Eminem has proved time and again that he is a technical and lyrical genius, despite the recent dip in quality of his last few albums. Hopes were sky high when the rapper announced that his next album would be a sequel to his wildly popular album, The Marshall Mathers LP. Unfortunately, this sequel, appropriately titled The Marshall Mathers LP 2, shows no room for improvement for this now-sober father of three. Instead, MMLP2 serves as a portal back in time to where Eminem’s lyrics were filled with misogyny and crass humor, things that have been built upon and enhanced by other rappers who have since done it better.
What is most confusing about Eminem going back to his roots with MMLP2 is that it in every way contradicts the progression that he has made throughout his career. He began as a young punk with lyrics that both shocked and insulted millions of people. But his last album, Recovery, was his path to redemption after his addiction to prescription drugs. Despite his homophobic lyrics, at the 2001 Grammys Eminem performed with openly gay Elton John, who rocked a pink polka-dot suit. He has made all of these progressions in his life, so one would think that instead of treading backwards, he would only move forward, but he did the exact opposite. The whole album feels contradictory, like he’s run out of ideas, so he has to go back to the past that he has tried so hard to overcome.
This being said, the album isn’t a complete mess. Eminem can still spit with the best of them, and his talent is still apparent throughout MMLP2. “Bad Guy” begins the album with a lengthy epic that starts the album off right, with production that fits his style and lyrics that flow and make sense. “Love Game”, the highly-anticipated collaboration with Kendrick Lamar, is another winner, starting off a bit slow with Eminem’s first verse but only getting better with Lamar’s following lines and Shady’s final verse.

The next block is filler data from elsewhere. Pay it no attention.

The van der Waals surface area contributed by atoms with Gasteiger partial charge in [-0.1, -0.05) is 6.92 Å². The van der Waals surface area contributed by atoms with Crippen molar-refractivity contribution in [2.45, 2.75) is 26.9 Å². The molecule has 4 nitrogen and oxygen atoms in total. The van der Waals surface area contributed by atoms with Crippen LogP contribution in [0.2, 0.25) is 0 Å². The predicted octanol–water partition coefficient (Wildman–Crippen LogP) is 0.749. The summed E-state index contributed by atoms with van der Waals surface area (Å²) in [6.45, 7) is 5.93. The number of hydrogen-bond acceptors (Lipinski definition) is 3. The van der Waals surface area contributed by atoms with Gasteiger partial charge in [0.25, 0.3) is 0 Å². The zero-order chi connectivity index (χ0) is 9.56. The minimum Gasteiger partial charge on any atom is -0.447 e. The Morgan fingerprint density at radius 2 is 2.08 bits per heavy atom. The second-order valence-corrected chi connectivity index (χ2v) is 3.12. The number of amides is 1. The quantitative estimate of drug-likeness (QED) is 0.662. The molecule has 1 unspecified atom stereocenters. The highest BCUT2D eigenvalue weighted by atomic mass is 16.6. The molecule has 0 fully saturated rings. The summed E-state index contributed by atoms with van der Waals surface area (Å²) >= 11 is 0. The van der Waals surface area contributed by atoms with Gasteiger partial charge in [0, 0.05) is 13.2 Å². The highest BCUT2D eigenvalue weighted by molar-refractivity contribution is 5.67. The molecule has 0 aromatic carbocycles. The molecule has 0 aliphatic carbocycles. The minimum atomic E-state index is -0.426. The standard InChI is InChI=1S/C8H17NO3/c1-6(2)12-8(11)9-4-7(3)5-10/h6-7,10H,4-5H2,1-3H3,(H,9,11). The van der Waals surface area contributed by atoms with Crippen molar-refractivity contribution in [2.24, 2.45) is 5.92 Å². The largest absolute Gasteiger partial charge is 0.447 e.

While Dr. Dre sits this album out, simply labeled as executive producer, most of the production is created by Shady’s own hand. The songs produced by Shady are arena-rap feeling, which makes it all the more jarring when Rick Rubin steps in. Rubin and Eminem either really click, or miss the mark completely. “So Far…” samples Joe Walsh’s “Life’s Been Good” and Schoolly D’s “P.S.K. (What Does It Mean)” and Shady tears apart the song, which proves to be one of the shining moments on MMLP2. But then we get complete messes like the first single, “Berzerk”. “Berzerk” has Eminem rapping like he’s trying to be the Beastie Boys, and while the rap-rock sound of Rubin’s production may have worked in “So Far…”, it sounds terrible in the single.
We also get yet another Rihanna collaboration, and while “Love the Way You Lie” may have worked on an album like Recovery, “The Monster” is far from inspiring. Then there is one of the most eye-rolling choruses heard in a rap album this year in the form of “Asshole”, which features Skylar Grey belting about how Eminem is an asshole. Do we really need a song like this inserted into an album already filled with vicious call-outs at celebs and homophobic rants? We already know that Eminem isn’t the nicest guy, and making a song about it takes the listener out of the album’s flow.
All in all, MMLP2 is just another example (after Jay Z’s Magna Carta Holy Grail) of the rap legends of the last generation fading away. Eminem is clearly struggling for ideas, and in a world where rappers like Tyler, the Creator and the rest of Odd Future have made the horrorcore rap style their niche, it makes it only more obvious that Shady can’t keep up. If you’re a true Slim Shady fan and disagree entirely with my views of MMLP2, go back and listen to some of his classics. Then listen to what you think are the best songs on MMLP2. It is clear when looking back at Eminem’s discography that he started off hot, but his flame has been slowly fading. If he’s going to break any new ground, Eminem is going to need to stop treading ground that he walked on 13 years ago and take some steps forward. Otherwise, albums like MMLP2 will begin crowding what was otherwise an amazing rap career.